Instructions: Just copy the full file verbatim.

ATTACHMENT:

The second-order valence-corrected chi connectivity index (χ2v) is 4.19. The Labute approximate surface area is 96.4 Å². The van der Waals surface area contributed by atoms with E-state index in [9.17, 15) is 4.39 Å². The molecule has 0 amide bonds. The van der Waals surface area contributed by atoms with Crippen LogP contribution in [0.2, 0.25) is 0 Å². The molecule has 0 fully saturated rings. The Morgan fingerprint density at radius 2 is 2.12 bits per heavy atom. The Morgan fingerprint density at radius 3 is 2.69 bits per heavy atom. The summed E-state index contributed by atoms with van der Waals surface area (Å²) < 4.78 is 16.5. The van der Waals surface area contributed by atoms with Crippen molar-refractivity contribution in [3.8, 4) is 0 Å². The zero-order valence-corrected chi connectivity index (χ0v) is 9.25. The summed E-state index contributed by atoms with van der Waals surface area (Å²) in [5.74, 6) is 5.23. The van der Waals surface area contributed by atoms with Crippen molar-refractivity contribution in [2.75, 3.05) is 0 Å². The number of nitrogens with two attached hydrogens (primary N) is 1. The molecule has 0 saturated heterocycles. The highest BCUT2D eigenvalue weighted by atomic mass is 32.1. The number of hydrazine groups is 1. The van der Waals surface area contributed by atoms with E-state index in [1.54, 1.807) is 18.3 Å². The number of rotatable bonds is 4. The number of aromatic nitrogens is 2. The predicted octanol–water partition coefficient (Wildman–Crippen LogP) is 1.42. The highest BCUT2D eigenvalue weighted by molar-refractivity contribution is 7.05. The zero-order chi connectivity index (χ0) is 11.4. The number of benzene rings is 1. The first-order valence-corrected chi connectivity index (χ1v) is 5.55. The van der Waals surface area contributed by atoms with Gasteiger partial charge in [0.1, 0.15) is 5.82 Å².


The second-order valence-corrected chi connectivity index (χ2v) is 4.19. The Labute approximate surface area is 96.4 Å². The van der Waals surface area contributed by atoms with E-state index in [9.17, 15) is 4.39 Å². The molecule has 0 amide bonds. The van der Waals surface area contributed by atoms with Crippen LogP contribution in [0.2, 0.25) is 0 Å². The molecule has 0 fully saturated rings. The Morgan fingerprint density at radius 2 is 2.12 bits per heavy atom. The Morgan fingerprint density at radius 3 is 2.69 bits per heavy atom. The summed E-state index contributed by atoms with van der Waals surface area (Å²) < 4.78 is 16.5. The van der Waals surface area contributed by atoms with Crippen molar-refractivity contribution in [3.8, 4) is 0 Å². The zero-order valence-corrected chi connectivity index (χ0v) is 9.25. The summed E-state index contributed by atoms with van der Waals surface area (Å²) in [5.74, 6) is 5.23. The van der Waals surface area contributed by atoms with Crippen molar-refractivity contribution in [2.75, 3.05) is 0 Å². The number of nitrogens with two attached hydrogens (primary N) is 1. The molecule has 0 saturated heterocycles. The highest BCUT2D eigenvalue weighted by atomic mass is 32.1. The number of hydrazine groups is 1. The van der Waals surface area contributed by atoms with E-state index in [1.54, 1.807) is 18.3 Å². The number of rotatable bonds is 4. The number of aromatic nitrogens is 2. The predicted octanol–water partition coefficient (Wildman–Crippen LogP) is 1.42. The highest BCUT2D eigenvalue weighted by molar-refractivity contribution is 7.05. The zero-order chi connectivity index (χ0) is 11.4. The number of benzene rings is 1. The first-order valence-corrected chi connectivity index (χ1v) is 5.55. The van der Waals surface area contributed by atoms with Gasteiger partial charge in [0.1, 0.15) is 5.82 Å².